Brayden Bell Returns from Experience of a Lifetime

September 22, 2015

It was an experience of a lifetime for Brayden Bell of Sarnia after he was given the opportunity to be involved in the historic first ever U19 World Lacrosse Challenge held at the Iroquois Lacrosse Arena in Six Nations.


"The biggest adjustment was using a "spoon" (field Lacrosse plastic stick)." Bell commented "I rely on my stick a lot in Jr. A, using a wooden stick. So it was difficult "

Brayden Bell, didn't disappoint, although not winning gold. Team Germany (Deutschland Adler), a country to which box Lacrosse is still considered a new sport of 2 years, combined talent, grit and determination resulting in placing 10th in world, and 2nd place in group C.


"Throwing together players that not only haven't played box Lacrosse before, but also have never played Lacrosse with each other, was difficult, but coach Jamie Plunkett did well" Bell said

Team Germany competed in two exhibition games prior to tournament. In game one Germany played Wilmot Wild Jr. C losing 17-6. Brayden allowed 8 goals in 30 minutes of play collecting 2 assists.

Next exhibition was against Oakville Buzz Jr. B Team Germany again lost 10-4. Brayden allowed 3 goals in 30 minutes also adding can assist.

The World Tournament opened Friday vs Team Israel on the world stage. Team Germany (Deutschland Adler) prevailed 4-1. An awesome way to open the Tournament, and also Brayden's first international win facing 22 shots.

Team Nordic (Norway, Finland, Denmark, Sweden, and a few players from Australia) Team Germany dropped a 6-4 decision. Brayden & Andrew Chenier split goaltending duties. Brayden allowed 4 goals in first half. Great game, missed opportunities.

Saturday produced a very tough schedule facing Team Iroquois Seneca (team just off of Jr. B national championship Founders Cup game which they lost to Akwesasne) & Team Canada West. Andrew Chenier went the distance in goal losing 9-1 to Seneca. Gaining experience from a seasoned Jr. B team.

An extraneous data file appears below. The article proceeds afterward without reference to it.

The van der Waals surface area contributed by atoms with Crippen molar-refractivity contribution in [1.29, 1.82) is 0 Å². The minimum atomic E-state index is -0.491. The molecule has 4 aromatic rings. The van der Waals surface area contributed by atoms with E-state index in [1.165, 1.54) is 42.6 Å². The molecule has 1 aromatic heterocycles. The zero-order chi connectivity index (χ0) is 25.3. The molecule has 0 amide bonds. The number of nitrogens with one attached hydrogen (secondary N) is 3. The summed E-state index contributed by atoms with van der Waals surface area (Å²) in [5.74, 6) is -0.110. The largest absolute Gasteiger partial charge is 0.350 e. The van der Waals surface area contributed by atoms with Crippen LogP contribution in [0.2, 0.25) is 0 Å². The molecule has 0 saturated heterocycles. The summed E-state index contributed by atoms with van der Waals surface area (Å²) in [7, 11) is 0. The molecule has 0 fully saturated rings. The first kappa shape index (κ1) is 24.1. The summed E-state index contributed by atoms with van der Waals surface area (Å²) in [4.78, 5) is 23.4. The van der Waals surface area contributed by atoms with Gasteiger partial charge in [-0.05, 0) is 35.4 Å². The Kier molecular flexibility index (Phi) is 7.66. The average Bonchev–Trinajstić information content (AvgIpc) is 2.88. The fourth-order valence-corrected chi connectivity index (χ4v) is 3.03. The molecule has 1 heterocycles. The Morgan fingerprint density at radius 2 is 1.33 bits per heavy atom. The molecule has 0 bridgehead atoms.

Game 2 of second day matched up Team Germany (Deutschland Adler) vs Team Canada West (eventual Gold Medal Winners) losing 10-0 having their way with the Germans only able to muster 3 shots, while having 25 against. Brayden played well holding off the onslaught.


Three teams were tied with 1-3 records resulting in a shootour. Team Nordic, Team Iroquois Seneca & Team Germany. All teams provided a goalie, and three shooters. Although the shootout was a new format, organizers agreed the results were wrong the next day. In 6 rounds of shooters, Brayden stopped all shots. Nordic allowed 2 against, Seneca allowed 2 goals against. Shooters scoring trumped goaltenders saves. Nordic was issued 8th place. Seneca & Germany needed a shootout for 9th place. Brayden allowed a goal, while Germany failed to score.

Playoffs in group C began Sunday matching Team Germany up against Squamish Nation (BC) Team Germany (Deutschland Adler) scored a 5-3 victory behind great goaltending by Andrew Chenier!

The battle for 9th place (1st in group "C") rematched Team Germany (Deutschland Adler) against Team Seneca. This game was intense, lots of hugs and got chippy. After taking some untimely penalties, in the end Team Seneca prevailed 8-7 scoring winning goal on power play late in regulation. Brayden Bell went the distance in goal, collecting 2 assists.

 Team Germany (Deutschland Adler) placed 10th in world.

Final Standings were:
Gold: Team Canada West
Silver: Jr Clax AllStars
Bronze: Team Iroquois West
4th: USA
5th: Team Czech
6th: Team Canada Atlantic/ Quebec
7th: Team Iroquois East
8th: Team Nordic
9th: Team Seneca
10th: Team Germany (Deutschland Adler)
11th: Team Israel
12th: Squamish Nation

Brayden Bell's stat line for exhibition & Tournament was
165 minutes, 5.5 games, 34 goals against, 6.36 goals against average.

"It was amazing to meet the German players, and team hotel was awesome. My dad (Jim Bell) says he has Lacrosse friends for life, and now I know what he meant, Lacrosse friends for life."

Bell has been contacted by some NLL teams regarding attending training camps for experience. "It's a long shot to make the team being 17, plus difficult to juggle with school, but my ultimate goal of playing pro, is within my reach"

Bell returns to high school where he plays football, but is looking forward to next season with the Toronto Beaches Jr. A.






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